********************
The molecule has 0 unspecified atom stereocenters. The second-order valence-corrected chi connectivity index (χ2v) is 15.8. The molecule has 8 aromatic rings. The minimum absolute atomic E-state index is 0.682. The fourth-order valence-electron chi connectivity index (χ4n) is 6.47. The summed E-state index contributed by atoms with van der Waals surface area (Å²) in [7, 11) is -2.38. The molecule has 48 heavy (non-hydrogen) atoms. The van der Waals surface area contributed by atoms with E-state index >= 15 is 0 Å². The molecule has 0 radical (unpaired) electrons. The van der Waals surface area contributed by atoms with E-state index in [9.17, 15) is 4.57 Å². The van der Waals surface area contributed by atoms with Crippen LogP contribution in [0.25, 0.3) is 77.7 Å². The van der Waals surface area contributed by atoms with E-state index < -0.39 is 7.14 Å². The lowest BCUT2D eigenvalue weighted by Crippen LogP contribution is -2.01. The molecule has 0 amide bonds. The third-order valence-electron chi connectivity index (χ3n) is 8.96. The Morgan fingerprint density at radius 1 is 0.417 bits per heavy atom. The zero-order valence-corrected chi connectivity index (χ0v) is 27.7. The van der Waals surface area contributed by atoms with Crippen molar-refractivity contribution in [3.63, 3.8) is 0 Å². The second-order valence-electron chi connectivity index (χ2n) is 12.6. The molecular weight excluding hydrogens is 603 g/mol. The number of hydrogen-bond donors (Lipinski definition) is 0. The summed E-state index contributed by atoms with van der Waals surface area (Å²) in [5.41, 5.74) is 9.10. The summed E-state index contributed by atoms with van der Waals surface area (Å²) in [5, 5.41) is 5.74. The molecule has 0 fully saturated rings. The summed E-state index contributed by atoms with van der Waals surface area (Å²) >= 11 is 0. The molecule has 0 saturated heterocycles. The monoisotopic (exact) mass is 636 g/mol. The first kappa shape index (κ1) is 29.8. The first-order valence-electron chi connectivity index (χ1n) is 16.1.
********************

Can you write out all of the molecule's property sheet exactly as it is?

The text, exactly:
The molecule has 0 unspecified atom stereocenters. The second-order valence-corrected chi connectivity index (χ2v) is 15.8. The molecule has 8 aromatic rings. The minimum absolute atomic E-state index is 0.682. The fourth-order valence-electron chi connectivity index (χ4n) is 6.47. The summed E-state index contributed by atoms with van der Waals surface area (Å²) in [7, 11) is -2.38. The molecule has 48 heavy (non-hydrogen) atoms. The van der Waals surface area contributed by atoms with E-state index >= 15 is 0 Å². The molecule has 0 radical (unpaired) electrons. The van der Waals surface area contributed by atoms with E-state index in [9.17, 15) is 4.57 Å². The van der Waals surface area contributed by atoms with Crippen LogP contribution in [0.25, 0.3) is 77.7 Å². The van der Waals surface area contributed by atoms with E-state index < -0.39 is 7.14 Å². The lowest BCUT2D eigenvalue weighted by Crippen LogP contribution is -2.01. The molecule has 0 amide bonds. The third-order valence-electron chi connectivity index (χ3n) is 8.96. The Morgan fingerprint density at radius 1 is 0.417 bits per heavy atom. The zero-order valence-corrected chi connectivity index (χ0v) is 27.7. The van der Waals surface area contributed by atoms with Crippen molar-refractivity contribution in [3.63, 3.8) is 0 Å². The second-order valence-electron chi connectivity index (χ2n) is 12.6. The molecular weight excluding hydrogens is 603 g/mol. The number of hydrogen-bond donors (Lipinski definition) is 0. The summed E-state index contributed by atoms with van der Waals surface area (Å²) in [5.41, 5.74) is 9.10. The summed E-state index contributed by atoms with van der Waals surface area (Å²) in [5, 5.41) is 5.74. The molecule has 0 fully saturated rings. The summed E-state index contributed by atoms with van der Waals surface area (Å²) >= 11 is 0. The molecule has 0 saturated heterocycles. The monoisotopic (exact) mass is 636 g/mol. The first kappa shape index (κ1) is 29.8. The first-order valence-electron chi connectivity index (χ1n) is 16.1.